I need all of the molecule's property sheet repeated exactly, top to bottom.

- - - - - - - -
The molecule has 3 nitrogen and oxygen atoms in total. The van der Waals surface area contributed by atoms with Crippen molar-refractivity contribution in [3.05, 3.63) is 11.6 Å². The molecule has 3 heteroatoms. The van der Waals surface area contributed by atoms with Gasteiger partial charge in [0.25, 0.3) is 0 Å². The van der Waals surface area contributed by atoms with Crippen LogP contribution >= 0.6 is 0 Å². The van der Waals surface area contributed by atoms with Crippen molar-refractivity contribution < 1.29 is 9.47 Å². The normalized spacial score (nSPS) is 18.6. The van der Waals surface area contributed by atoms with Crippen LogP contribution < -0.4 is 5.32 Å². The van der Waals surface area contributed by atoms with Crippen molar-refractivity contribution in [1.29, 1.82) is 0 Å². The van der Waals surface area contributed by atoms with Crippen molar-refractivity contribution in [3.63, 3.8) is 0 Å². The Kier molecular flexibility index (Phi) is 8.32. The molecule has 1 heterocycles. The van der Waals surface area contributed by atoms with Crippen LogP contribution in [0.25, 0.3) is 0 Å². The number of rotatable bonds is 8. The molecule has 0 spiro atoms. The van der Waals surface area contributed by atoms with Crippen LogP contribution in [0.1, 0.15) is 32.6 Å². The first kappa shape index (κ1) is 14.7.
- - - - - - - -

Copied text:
The molecule has 3 nitrogen and oxygen atoms in total. The van der Waals surface area contributed by atoms with Crippen molar-refractivity contribution in [3.05, 3.63) is 11.6 Å². The molecule has 3 heteroatoms. The van der Waals surface area contributed by atoms with Gasteiger partial charge in [0.25, 0.3) is 0 Å². The van der Waals surface area contributed by atoms with Crippen LogP contribution >= 0.6 is 0 Å². The van der Waals surface area contributed by atoms with Crippen molar-refractivity contribution < 1.29 is 9.47 Å². The normalized spacial score (nSPS) is 18.6. The van der Waals surface area contributed by atoms with Crippen LogP contribution < -0.4 is 5.32 Å². The van der Waals surface area contributed by atoms with Crippen molar-refractivity contribution in [1.29, 1.82) is 0 Å². The van der Waals surface area contributed by atoms with Crippen molar-refractivity contribution in [3.63, 3.8) is 0 Å². The Kier molecular flexibility index (Phi) is 8.32. The molecule has 1 heterocycles. The van der Waals surface area contributed by atoms with Crippen LogP contribution in [0.25, 0.3) is 0 Å². The number of rotatable bonds is 8. The molecule has 0 spiro atoms. The van der Waals surface area contributed by atoms with Crippen LogP contribution in [0.1, 0.15) is 32.6 Å². The first kappa shape index (κ1) is 14.7.